Welcome to My Red Cape. Long ago in another time my husband Jack and I lived in a little old red house. It was the stuff of dreams to us for the few years that we were there. I live there still a number of hours every day in imagination, with old dolls and paintings and fabrics and feather trees. I draw inspiration and happiness from the memories of that space in time and share some of it here with friends who remember how to step with Alice through the looking glass and take delight in whimsies and antiquities.

For more than sixty years I have studied, collected, repaired, and bought and sold antique dolls. They have been back ground music in my life at every stage, sometimes louder, sometimes subdued, but always there with me. To see only the posts about dolls on this blog, click the banner on the right titled Dolls for My Red Cape. Keep clicking “Older Posts” to see more. Some of the posts featuring rug hooking are gathered under the banner For Cathy. From time to time items are offered for sale under the banner “O’Neill’s Antiques” which was our shop name for many years. ~Edyth O’Neill

Sunday, December 13, 2015

The Dolls have Furniture!

I am writing this blog on Dec 13th, Jack O'Neill's birthday.   There were so many levels we interacted on, a shared love of music, grandchildren, goats new England architecture, the search for antique treasures  and on and on. 

 Many nice collections of antique dolls are built with the active participation of a caring spouse. Mine surely was.   Jack learned them after we married and as he shopped the big shows and antique markets in Pennsylvania and New England for early furniture and accessories to add to our shop inventory, he was also on the look out always for good dolls I would want.  He could buy them and know the fine points of what he was doing whether I was with him or not.

 I remember the first antique doll I bought after we were married, a great papier mache head only, but a 10 inch one which later made a doll 35 inches tall. Her condition was untouched and beautiful, the doll I named Caroline for the dealer I got her from.  Jack was aghast, it really shook him to see me buy this head for $875 which was some money about 37 years ago.  "But it's only cardboard" he exclaimed afterward!
From that hour he said he learned what was what in self defense of our pocket book.    (Caroline was one of my two favorite dolls ever... neither came out of the fire.)
He was very liberal with me and agreed to the purchase of many fine dolls, sometimes beside me in an auction saying "go on!"

   Jack took me to many doll museums and doll auctions and a few shops like Richard Wright's which we visited many times.   He understood my passion for them, as he himself loved old guns (and fine new ones too) as well as early furniture and stoneware and paintings and on and on.

Over time Jackie built some wonderful pieces of doll furniture sized for my big papier maches.  A very  few of our close friends purchased several of his small pieces. 

Embedded in a current display in the hall, is this little north shore cupboard, an exact scale replica of our large one in the dining room.
A precious favorite piece Jack surprised me with one afternoon is this little William and Mary style candle stand.  The antique portrait on Ivory was a gift from Jack's father, what possible better place to enjoy it than on this little stand!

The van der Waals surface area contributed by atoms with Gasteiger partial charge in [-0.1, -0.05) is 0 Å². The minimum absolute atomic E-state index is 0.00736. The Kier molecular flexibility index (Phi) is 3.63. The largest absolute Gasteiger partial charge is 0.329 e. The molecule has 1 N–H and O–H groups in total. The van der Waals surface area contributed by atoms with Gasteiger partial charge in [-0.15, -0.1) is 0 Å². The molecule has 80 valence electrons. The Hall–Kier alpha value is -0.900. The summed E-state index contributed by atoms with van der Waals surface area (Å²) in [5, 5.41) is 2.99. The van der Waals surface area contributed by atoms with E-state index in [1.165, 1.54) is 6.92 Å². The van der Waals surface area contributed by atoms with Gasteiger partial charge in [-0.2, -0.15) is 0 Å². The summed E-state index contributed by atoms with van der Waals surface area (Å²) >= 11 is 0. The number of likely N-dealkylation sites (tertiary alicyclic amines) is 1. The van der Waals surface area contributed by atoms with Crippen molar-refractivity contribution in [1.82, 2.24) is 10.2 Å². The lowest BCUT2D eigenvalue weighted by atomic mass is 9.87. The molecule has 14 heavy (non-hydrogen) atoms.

Here is a mirror Jack made for the dolls.

He also made this gorgeous early chest. 
The porringer top Queen Ann tea table is not currently well displayed but it is well loved just the same.
The tea table here is a replica of the one in my living room, exactly to scale. The molded edges are made with an old molding plane.  The pieces are mortised and tenon jointed and hand turned and hand planed just as on the old one. Wear on the stretchers shows where dolls might have had their feet for the last 250 years or so. 
 The settle these Greiners are almost covering is a replica of an old one we once had.  I have kept two of these settles.
Probably the finest of Jack's small scale furniture were the two highboys he made with beautiful cabriole legs he turned.  I had a red one before the fire and kept a black one he made afterward. The red one is well restored and is still in a private collection.
Cassie shown here on the left was my other favorite doll I have ever had. She had brown eyes and lovely long molded curls, a choice papier mache. The rug in front was a half size replica of my Pineapple Welcome design.
The brown baby dress on this glass eyed Voit doll was a gift from friend Jean.
The dolls have other furniture of course not made by my sweetheart Jackie.  Half a dozen fine early child's chairs sit about the house holding sometimes dolls and sometimes grandchildren or a big bear.   Most of them Jack restored or wove a seat in or otherwise helped preserve. 
An attractive accessory for the large dolls is the Buck's Junior number 2 iron cook stove. It was a costly treasure!  Above the stove is a sampler made for my dolls and given by close friend Melanie Z.
Always easy to find are doll cradles. This is not a fine one but holds the Motschmann baby safely.
This clock has battery works and chimes the hours and quarters in a cheery voice.  I do not know its maker, but believe it is from a contemporary maker in New Hampshire.  A tiny Steiff mouse sits on top.

Foremost among my purchased pieces of furniture for the dolls is this splendid early little desk.  I took a wild risk maybe to buy it off the internet, even with right of return.  But not really as the seller Carla Thomson of Oldeclectics  is a great person to work with.  I must say the box this was in would have been daunting to have to return!  Jack would have liked the craftsmanship on the desk, as worthy to sit with his own.
To all my friends who read this, Have a sweet Christmas for 2015,   e 

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